Christmas Pudding

Un texte de Peter Turner

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“I’m sorry Charlie, I shall not make a Christmas pudding for the Dallaires. They’re very nice, but they won’t like it. The French simply don’t understand English food, you know.” Agnes Rogers, Charlie’s 9 – year-old grandmother, was a war bride from Northern Ireland and had shed nothing of that flinty accent. She was looking…

Flaming Christmas Pudding Peter Turner

Flaming Christmas Pudding

“I’m sorry Charlie, I shall not make a Christmas pudding for the Dallaires. They’re very nice, but they won’t like it. The French simply don’t understand English food, you know.”

Agnes Rogers, Charlie’s 9 – year-old grandmother, was a war bride from Northern Ireland and had shed nothing of that flinty accent. She was looking forward to Christmas in the Beauce but was fretful about having to attend the “Papist” Midnight Mass. It was thanks to Charlie’s wife France, that “Grandmother” had agreed to go to the Dallaire’s place at all and, what’s more, to bring her Christmas “piece of resistance.” She adored France, while strongly disapproving her refusal to marry Charlie and thus legitimize his daughters, Maude and Anouk.

“And what the hell is a conjointe anyway,” she would ask, “It’s just the same as that common-law wife business indulged by the English in Ontario.” Her daughter, Charlie’s mother Ellie, quietly agreed. “How are we to understand that Catholics don’t marry anymore, and still regularly go to Church; while we marry, and do Church once or twice a year?”

The daunting Christmas project arose out of Charlie’s frequent and irritating praise of the Quebec way of doing Christmas. He, France and the girls had gone over there every second year for 15 years. Maude and Anouk, 13 and 11, were openly critical of the “boring” England family tradition. They couldn’t go downstairs to their Christmas stockings until their parents were up. Then they had to wash the breakfast dishes, and go to 10:00 o’clock church service, before getting to the presents under the tree. Finally, they had to dress up again for a late afternoon Christmas dinner, wear silly paper hats and eat flaming, weird-tasting pudding.

How could that compete with a réveillon that featured Midnight Mass followed by presents, all night feasting, and music? Last year Grandmother Rogers laid down the gauntlet: “Oh, all right, if it’s that great, next year we’d better go and see for ourselves.”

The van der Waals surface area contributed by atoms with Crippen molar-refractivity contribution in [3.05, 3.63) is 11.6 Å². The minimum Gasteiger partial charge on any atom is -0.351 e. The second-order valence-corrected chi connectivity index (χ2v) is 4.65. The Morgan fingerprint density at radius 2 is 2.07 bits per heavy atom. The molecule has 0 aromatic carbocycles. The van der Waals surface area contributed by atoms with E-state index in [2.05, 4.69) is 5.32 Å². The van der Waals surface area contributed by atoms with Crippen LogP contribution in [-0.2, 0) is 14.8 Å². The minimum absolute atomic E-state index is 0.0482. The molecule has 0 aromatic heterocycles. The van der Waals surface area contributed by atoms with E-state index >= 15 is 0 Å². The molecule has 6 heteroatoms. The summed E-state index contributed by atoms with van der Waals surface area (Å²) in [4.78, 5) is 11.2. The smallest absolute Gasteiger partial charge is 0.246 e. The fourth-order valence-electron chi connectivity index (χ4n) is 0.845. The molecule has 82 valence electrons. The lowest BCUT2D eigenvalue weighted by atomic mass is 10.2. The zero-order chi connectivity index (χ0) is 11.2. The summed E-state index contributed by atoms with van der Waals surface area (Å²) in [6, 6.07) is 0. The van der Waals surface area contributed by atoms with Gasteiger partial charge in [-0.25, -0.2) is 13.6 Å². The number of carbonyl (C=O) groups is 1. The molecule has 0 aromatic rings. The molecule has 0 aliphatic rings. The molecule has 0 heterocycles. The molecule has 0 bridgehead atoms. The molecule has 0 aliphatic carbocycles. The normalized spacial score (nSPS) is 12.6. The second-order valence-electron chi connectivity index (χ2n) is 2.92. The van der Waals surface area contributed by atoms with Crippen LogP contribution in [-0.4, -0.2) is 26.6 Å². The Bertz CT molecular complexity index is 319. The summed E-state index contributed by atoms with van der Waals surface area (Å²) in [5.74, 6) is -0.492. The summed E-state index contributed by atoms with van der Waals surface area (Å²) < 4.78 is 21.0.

Charlie’s father Harold, a tall, angular 72- year old, was a typically laconic descendant of the United Empire Loyalists. His was the eighth generation to farm the hundred acres cleared by his ancestors 200 years ago. Their Guernsey herds had produced grand champions at the Royal Winter Fair in Toronto. In spite of crippling arthritis, he still milked some 20 cows on his own, with occasional help from his wife Ellie and his son Clifford, who was a full-time trucker.

Charlie lived next door but his law practice kept him out of the picture.

France’s ancestors had settled on the Île d’Orléans from Normandy in the mid 1600s. Her papa, Claude, was of medium build, bowed legged like a hockey player, and had a bright, ruddy-faced, smile. He ran 120 Holsteins with a quick, restless energy. The two steel barns sat beneath three shiny blue silos. His crew included his son Robert, a hired hand and his wife Lise, who tended to the paper work. Dallaire bulls had provided for the artificial insemination of herds as far as China.

Lise arranged their sprawling old house to accommodate the entire England delegation. After Charlie’s family, it included Harold and Ellie, Clifford, who was recently separated and scared to death at having sole charge of Charlotte and Henry, his three-year-old twins, and, of course, the doughty and unpredictable Grandmother Rogers who, as a baby, Maude had dubbed “Gaga.” She found that utterly charming until a few years later, when France felt obliged to tell her that in French gaga meant, “crazy.” Gaga immediately decreed, and enforced, her change of name to “Grandmother.”